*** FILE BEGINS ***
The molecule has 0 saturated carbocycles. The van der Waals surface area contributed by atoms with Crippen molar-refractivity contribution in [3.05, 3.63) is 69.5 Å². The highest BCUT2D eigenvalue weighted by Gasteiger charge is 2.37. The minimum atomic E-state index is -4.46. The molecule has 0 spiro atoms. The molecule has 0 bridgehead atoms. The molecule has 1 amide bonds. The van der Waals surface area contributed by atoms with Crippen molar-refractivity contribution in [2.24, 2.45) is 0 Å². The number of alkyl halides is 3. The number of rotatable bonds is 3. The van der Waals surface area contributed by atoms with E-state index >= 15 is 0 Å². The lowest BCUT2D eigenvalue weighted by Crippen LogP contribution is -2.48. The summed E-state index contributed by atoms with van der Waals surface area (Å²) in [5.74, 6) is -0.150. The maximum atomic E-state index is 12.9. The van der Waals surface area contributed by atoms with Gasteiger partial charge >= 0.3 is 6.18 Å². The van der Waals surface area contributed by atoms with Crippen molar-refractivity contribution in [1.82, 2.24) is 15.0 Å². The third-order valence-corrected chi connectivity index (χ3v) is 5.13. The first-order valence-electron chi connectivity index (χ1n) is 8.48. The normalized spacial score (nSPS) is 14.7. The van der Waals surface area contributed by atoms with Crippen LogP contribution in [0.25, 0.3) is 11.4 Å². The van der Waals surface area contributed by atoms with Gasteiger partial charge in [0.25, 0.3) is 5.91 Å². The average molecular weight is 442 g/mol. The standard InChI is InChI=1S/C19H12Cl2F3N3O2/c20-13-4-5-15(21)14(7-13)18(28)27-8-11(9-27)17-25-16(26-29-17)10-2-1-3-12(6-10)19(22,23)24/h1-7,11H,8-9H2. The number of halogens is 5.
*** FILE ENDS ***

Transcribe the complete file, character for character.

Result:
The molecule has 0 saturated carbocycles. The van der Waals surface area contributed by atoms with Crippen molar-refractivity contribution in [3.05, 3.63) is 69.5 Å². The highest BCUT2D eigenvalue weighted by Gasteiger charge is 2.37. The minimum atomic E-state index is -4.46. The molecule has 0 spiro atoms. The molecule has 0 bridgehead atoms. The molecule has 1 amide bonds. The van der Waals surface area contributed by atoms with Crippen molar-refractivity contribution in [2.24, 2.45) is 0 Å². The number of alkyl halides is 3. The number of rotatable bonds is 3. The van der Waals surface area contributed by atoms with E-state index >= 15 is 0 Å². The lowest BCUT2D eigenvalue weighted by Crippen LogP contribution is -2.48. The summed E-state index contributed by atoms with van der Waals surface area (Å²) in [5.74, 6) is -0.150. The maximum atomic E-state index is 12.9. The van der Waals surface area contributed by atoms with Gasteiger partial charge >= 0.3 is 6.18 Å². The van der Waals surface area contributed by atoms with Crippen molar-refractivity contribution in [1.82, 2.24) is 15.0 Å². The third-order valence-corrected chi connectivity index (χ3v) is 5.13. The first-order valence-electron chi connectivity index (χ1n) is 8.48. The normalized spacial score (nSPS) is 14.7. The van der Waals surface area contributed by atoms with Crippen LogP contribution in [0.25, 0.3) is 11.4 Å². The van der Waals surface area contributed by atoms with Gasteiger partial charge in [0.25, 0.3) is 5.91 Å². The average molecular weight is 442 g/mol. The standard InChI is InChI=1S/C19H12Cl2F3N3O2/c20-13-4-5-15(21)14(7-13)18(28)27-8-11(9-27)17-25-16(26-29-17)10-2-1-3-12(6-10)19(22,23)24/h1-7,11H,8-9H2. The number of halogens is 5.